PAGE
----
Five months on, we are told it (the Phase 2 study) “will be out shortly”. When Ward 4 councillor Tom Hempen raised the issue of car use we were treated to a folksy little tale from the planning director, Richard Nethery. He tells us if we are stuck in a traffic jam we are part of the problem. He should have been telling councillors the details of the aggressive traffic management that will be needed as part of the corridor development strategy. After all, he has had the information for months.
That would have triggered a lively debate.
How big should Newmarket be?
The central question is the same now as it was at the beginning of this exercise. What are the Provincially mandated population growth targets that we must hit? And how big should Newmarket be when there is no more land left to develop?
Regional Councillor John Taylor says 32,000 jobs in the Yonge Davis corridor, envisaged by the Plan, is going to be hard to achieve. He says we are growing at around 400 units a year – which translates into 1,200-1,600 people or around 2% a year. He wants a projected trend line showing how the town is going to grow in future. This is indeed what we need.
Tom Hempen thinks we are 10-15 years away from seeing significant height and density. Tom Vegh, likewise, does not believe we are going to see a spurt in development tomorrow.
Chris Emanuel wonders what are the consequences for the Town’s revenues if there is a slow down in growth. The Town’s Senior Planner in charge of the Secondary Plan file, Marion Plaunt, admits there could be spikes in development. She says the Town has tools to smooth things out if needs be through, for example, the allocation policy for water and sewerage.
The Mayor says investment strategies that gave us the Magna Centre and the Town’s Operations Centre were predicated on a population of 98,000. He wants population forecasts for the town. Why hasn’t he insisted on all this before now? He should be leading the process, not acting as a disinterested commentator.
The boundaries of the Secondary Plan area are being expanded in three areas. In one, a whole row of housing at Walter Avenue (near the junction of Longford and Davis Drive) is to be sucked into the new Centre. We are told this is required to give more depth to allow development. The planners picture a nice quiet Townhouse block.
Taylor cries Whoa! This is a bit late in the process to be adding substantial parcels of land to the urban centre. What about the people living there? It is a pretty big change even though the land may never be redeveloped.
Now we are into a long discussion on heights, density and bonusing policies which will transform the look and feel of Newmarket as we know it.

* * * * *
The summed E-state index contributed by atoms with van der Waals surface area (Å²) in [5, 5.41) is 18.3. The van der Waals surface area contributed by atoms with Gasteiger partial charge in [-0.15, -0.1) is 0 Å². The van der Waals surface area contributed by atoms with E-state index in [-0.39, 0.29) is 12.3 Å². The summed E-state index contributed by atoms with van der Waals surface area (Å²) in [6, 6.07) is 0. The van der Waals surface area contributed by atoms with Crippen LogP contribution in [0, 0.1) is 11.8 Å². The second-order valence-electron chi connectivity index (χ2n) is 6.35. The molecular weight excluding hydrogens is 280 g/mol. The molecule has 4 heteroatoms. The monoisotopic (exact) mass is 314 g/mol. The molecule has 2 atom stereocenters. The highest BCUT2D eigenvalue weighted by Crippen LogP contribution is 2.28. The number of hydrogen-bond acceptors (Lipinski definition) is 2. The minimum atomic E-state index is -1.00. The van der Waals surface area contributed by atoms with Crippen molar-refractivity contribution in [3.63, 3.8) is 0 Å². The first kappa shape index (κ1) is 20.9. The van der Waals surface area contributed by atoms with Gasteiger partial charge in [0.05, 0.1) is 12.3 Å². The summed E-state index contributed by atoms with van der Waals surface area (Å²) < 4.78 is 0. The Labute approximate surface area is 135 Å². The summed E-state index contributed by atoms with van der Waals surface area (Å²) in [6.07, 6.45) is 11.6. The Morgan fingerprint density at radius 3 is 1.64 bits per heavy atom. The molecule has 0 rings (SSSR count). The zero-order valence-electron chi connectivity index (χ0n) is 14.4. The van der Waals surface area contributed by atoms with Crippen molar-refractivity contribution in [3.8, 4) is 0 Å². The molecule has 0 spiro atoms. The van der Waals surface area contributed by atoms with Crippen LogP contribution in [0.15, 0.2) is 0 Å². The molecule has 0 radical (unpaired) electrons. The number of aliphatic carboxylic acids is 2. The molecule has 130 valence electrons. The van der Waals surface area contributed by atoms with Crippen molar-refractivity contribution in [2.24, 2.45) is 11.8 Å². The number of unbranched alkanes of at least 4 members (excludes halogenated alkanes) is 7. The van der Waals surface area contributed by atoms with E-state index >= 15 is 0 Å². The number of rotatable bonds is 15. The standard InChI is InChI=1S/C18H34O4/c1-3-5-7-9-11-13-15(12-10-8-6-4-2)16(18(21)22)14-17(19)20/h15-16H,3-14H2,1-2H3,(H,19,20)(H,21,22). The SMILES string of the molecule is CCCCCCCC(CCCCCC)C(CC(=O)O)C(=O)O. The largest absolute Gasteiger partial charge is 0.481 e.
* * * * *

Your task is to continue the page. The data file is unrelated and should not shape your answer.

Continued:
The draft gives three options with developers being allowed to go above the maximum height if they offer the Town some kind of public benefit (bonusing).
At the high end, options 1 and 2 allow a maximum height of 25 storeys with bonusing. The “medium high” variation allows for 20 storeys; the “medium” variation has a 15 storey maximum and low, 8 storeys. All these are with bonusing.
Option 2A reduces heights with bonusing to 20 storeys (high) 15 (medium high) 10 (medium) and 6 (low).
The planners tell us that bonusing is intended to be the exception and not the rule – but it is at the discretion of the Council. I suspect keeping a cap on heights would be difficult given pressure from developers and the tempting offer of some public benefit.
Tom Vegh is in favour of option 2a which he says will accommodate our targets for growth.
The Town’s outside consultant from the Planning Alliance, Jason Thorne, says all three options can carry the projected population numbers. The built form can either be “tall and skinny” or “shorter and fatter”.
Taylor is on record as being in favour of lower height caps. His October election opponent, Darryl Wolk, would let the market decide. A crucial difference between the two.
Ward 5’s Joe Sponga focuses on undergrounding hydro. This will involve developers dedicating land to the Town. He fears law suits and wants the region to have a role. We learn that York is not interested and is content to leave policy on undergrounding hydro to the municipalities.
Much discussion follows on “triangular and angular planes” in the context of protecting low rise established residential areas from new, higher, developments alongside. Councillors focus on Queen Street in particular and development around the hospital. Taylor is particularly exercised by the thought of five or six storey buildings cheek by jowl with single family dwellings.
Dave Kerwin wants them all to go on a site visit before making decisions.
The planners warn that there is only so much you can put in a Secondary Plan before it becomes too prescriptive.
Flexibility seems to be the watchword.
Perhaps we do need to elect the planners after all.